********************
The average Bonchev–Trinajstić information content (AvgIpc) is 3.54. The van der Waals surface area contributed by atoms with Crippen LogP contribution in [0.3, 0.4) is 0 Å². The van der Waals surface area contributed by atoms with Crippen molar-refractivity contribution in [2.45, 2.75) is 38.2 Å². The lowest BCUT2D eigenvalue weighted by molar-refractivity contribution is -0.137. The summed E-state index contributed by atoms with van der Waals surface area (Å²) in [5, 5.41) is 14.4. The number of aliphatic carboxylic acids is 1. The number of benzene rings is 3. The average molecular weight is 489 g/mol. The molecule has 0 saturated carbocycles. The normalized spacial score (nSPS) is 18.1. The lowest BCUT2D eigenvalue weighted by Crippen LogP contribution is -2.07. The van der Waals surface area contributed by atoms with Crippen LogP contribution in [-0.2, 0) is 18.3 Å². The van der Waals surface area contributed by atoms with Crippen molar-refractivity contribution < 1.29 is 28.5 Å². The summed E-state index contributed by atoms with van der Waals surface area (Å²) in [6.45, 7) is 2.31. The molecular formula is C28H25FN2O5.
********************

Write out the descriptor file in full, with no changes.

The average Bonchev–Trinajstić information content (AvgIpc) is 3.54. The van der Waals surface area contributed by atoms with Crippen LogP contribution in [0.3, 0.4) is 0 Å². The van der Waals surface area contributed by atoms with Crippen molar-refractivity contribution in [2.45, 2.75) is 38.2 Å². The lowest BCUT2D eigenvalue weighted by molar-refractivity contribution is -0.137. The summed E-state index contributed by atoms with van der Waals surface area (Å²) in [5, 5.41) is 14.4. The number of aliphatic carboxylic acids is 1. The number of benzene rings is 3. The average molecular weight is 489 g/mol. The molecule has 0 saturated carbocycles. The normalized spacial score (nSPS) is 18.1. The lowest BCUT2D eigenvalue weighted by Crippen LogP contribution is -2.07. The van der Waals surface area contributed by atoms with Crippen LogP contribution in [-0.2, 0) is 18.3 Å². The van der Waals surface area contributed by atoms with Crippen molar-refractivity contribution < 1.29 is 28.5 Å². The summed E-state index contributed by atoms with van der Waals surface area (Å²) in [6.45, 7) is 2.31. The molecular formula is C28H25FN2O5.